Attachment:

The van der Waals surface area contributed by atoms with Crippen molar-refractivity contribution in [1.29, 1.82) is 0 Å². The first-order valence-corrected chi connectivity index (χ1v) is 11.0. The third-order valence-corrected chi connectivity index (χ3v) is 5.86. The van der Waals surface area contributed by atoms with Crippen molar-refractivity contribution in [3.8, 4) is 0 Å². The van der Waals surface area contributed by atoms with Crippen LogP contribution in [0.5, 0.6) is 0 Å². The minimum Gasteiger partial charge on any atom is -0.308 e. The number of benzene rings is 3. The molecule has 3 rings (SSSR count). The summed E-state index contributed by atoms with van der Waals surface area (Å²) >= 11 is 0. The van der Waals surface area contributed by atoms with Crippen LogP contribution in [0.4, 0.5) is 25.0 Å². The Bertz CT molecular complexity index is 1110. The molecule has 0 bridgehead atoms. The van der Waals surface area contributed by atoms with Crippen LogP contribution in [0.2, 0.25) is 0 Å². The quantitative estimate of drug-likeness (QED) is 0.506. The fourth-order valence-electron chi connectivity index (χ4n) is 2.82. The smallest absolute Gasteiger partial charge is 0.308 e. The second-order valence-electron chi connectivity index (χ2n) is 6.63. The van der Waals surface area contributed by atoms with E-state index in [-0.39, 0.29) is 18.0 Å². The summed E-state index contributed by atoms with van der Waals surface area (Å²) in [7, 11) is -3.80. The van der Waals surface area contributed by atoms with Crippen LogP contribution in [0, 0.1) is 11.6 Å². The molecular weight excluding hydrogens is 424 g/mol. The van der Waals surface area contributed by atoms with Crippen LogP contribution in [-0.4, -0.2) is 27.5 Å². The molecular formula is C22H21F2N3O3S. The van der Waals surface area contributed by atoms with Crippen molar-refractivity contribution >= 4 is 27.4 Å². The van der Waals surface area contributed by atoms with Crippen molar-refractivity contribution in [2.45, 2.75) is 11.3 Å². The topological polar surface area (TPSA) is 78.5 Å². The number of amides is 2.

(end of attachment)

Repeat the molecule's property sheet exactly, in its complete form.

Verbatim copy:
The van der Waals surface area contributed by atoms with Crippen molar-refractivity contribution in [1.29, 1.82) is 0 Å². The first-order valence-corrected chi connectivity index (χ1v) is 11.0. The third-order valence-corrected chi connectivity index (χ3v) is 5.86. The van der Waals surface area contributed by atoms with Crippen molar-refractivity contribution in [3.8, 4) is 0 Å². The van der Waals surface area contributed by atoms with Crippen LogP contribution in [0.5, 0.6) is 0 Å². The minimum Gasteiger partial charge on any atom is -0.308 e. The number of benzene rings is 3. The molecule has 3 rings (SSSR count). The summed E-state index contributed by atoms with van der Waals surface area (Å²) >= 11 is 0. The van der Waals surface area contributed by atoms with Crippen LogP contribution in [0.4, 0.5) is 25.0 Å². The Bertz CT molecular complexity index is 1110. The molecule has 0 bridgehead atoms. The van der Waals surface area contributed by atoms with Crippen LogP contribution in [0.2, 0.25) is 0 Å². The quantitative estimate of drug-likeness (QED) is 0.506. The fourth-order valence-electron chi connectivity index (χ4n) is 2.82. The smallest absolute Gasteiger partial charge is 0.308 e. The second-order valence-electron chi connectivity index (χ2n) is 6.63. The van der Waals surface area contributed by atoms with E-state index in [-0.39, 0.29) is 18.0 Å². The summed E-state index contributed by atoms with van der Waals surface area (Å²) in [7, 11) is -3.80. The van der Waals surface area contributed by atoms with Crippen LogP contribution in [0, 0.1) is 11.6 Å². The molecular weight excluding hydrogens is 424 g/mol. The van der Waals surface area contributed by atoms with Crippen LogP contribution in [-0.4, -0.2) is 27.5 Å². The molecular formula is C22H21F2N3O3S. The van der Waals surface area contributed by atoms with Crippen molar-refractivity contribution >= 4 is 27.4 Å². The van der Waals surface area contributed by atoms with Crippen molar-refractivity contribution in [2.45, 2.75) is 11.3 Å². The topological polar surface area (TPSA) is 78.5 Å². The number of amides is 2.